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LEASE AGREEMENT REFERENCE GUIDE 1640: STRATEGIES TO MAKE THE MISCELLANEOUS CLAUSE REALLY MATTER $24.95


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Lease Strategies
1640

Product Overview

This LARG contains the following reference materials:

Practicing the Fine Art of Lease Camouflage, and the Lease Clause Critique: A Sampler of "Miscellaneous" Clauses.

Number of Single Spaced Pages: 12

 

Excerpt

Strategies to Make the Miscellaneous Clause Really Matter

 

This LARG looks at the ignoble practice of hiding controversial lease provisions where they might not be spotted by the other side. Favorite hiding places include the “definitions” section, the “miscellaneous” section, the work letter, the rules and regulations, and even the plot plan. The first article looks at the kind of clause sometimes “hidden” in the lease‘s shadows. The Lease Clause Critique features a pro-landlord “miscellaneous” section whose contents are anything but routine.

Practicing the Fine Art of Lease Clause Camouflage

Although most commercial landlords and tenants won’t admit it, they can be very cagey when drafting their form leases. The drafting party not only has complete control over the contentof its standard form lease—it also has the right to decide where those clauses appear in the documentation. For example, if a landlord wants to include a clause likely to be hotly contested by tenants during negotiations, it has two choices. It can insert the offensive clause right in the body of the lease as a separate section, knowing that every tenant reviewing the form will bump right into the objectionable provision, and start screaming just as soon as it does.

Just Bury It

Or, the landlord can try Plan B—use drafting camouflage and stick the clause somewhere in the lease where the tenant just might miss it. Like in the work letter. Or in the rules and regulations. Or in a lengthy series of definitions pertaining to defined terms used in the lease. Is it the landlord’s fault that the tenant might not read those parts of the lease as carefully as the rent clause? Probably not, reasons the landlord. After all, everything is right there (somewhere) in the paperwork in black and white, right?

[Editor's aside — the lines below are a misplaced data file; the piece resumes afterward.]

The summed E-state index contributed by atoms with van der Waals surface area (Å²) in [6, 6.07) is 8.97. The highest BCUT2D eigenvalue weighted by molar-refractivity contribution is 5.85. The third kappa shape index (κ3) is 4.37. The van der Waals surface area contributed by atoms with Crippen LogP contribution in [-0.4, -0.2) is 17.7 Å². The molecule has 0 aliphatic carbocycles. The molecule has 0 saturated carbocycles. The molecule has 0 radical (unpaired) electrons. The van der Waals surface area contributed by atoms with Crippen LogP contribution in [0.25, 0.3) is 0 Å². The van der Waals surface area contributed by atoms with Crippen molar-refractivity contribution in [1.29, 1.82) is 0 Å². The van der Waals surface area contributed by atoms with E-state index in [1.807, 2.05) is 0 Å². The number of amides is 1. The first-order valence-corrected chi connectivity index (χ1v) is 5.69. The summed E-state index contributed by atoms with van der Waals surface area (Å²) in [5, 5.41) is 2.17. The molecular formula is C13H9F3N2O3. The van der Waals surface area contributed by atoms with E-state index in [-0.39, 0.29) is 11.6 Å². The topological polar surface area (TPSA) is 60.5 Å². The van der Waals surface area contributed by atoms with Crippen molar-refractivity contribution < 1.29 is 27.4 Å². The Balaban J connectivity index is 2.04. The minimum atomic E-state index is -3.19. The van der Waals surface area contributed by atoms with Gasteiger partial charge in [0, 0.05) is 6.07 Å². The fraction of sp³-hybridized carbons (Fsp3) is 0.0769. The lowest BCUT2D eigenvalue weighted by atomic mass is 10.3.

Interred in Miscellany

The landlord intent on subtle subterfuge can also plug inflammable clauses into the “Miscellaneous” section of the lease. This lowly section epitomizes innocuous boilerplate. Usually comprised of a hodgepodge of minor drafting afterthoughts not important enough to merit a clause by themselves, the section often gets scant attention from the negotiating parties. And that lack of interest, particularly on a tenant’s part, can sometimes invite a landlord to load the section up with aggressive provisions that are anything but “miscellaneous“ to the rights of the parties.

For example, a sophisticated tenant would be hard pressed to consider the following sort of clauses as harmless boilerplate:

  • A clause that excuses the landlord’s late performance (i.e., default) if caused by anything beyond the landlord’s “reasonable control.”
  • A clause requiring the tenant to reimburse the landlord for the unlimited fees and costs of lawyers, engineers, accountants and architects if the landlord uses such consultants in the course of considering whether to consent to a request by the tenant under the lease (for example, for a consent to an assignment).
  • A clause requiring the tenant to furnish current financial statements to the landlord within fifteen days of the landlord’s request anytime during the term of the lease.
  • A clause which prevents the tenant from suing the landlord for damages if the landlord unreasonably withholds its consent under the lease (e.g., for a tenant assignment).
  • A landlord right to relocate the tenant at any time during the term that applies to all tenants, not just small ones.

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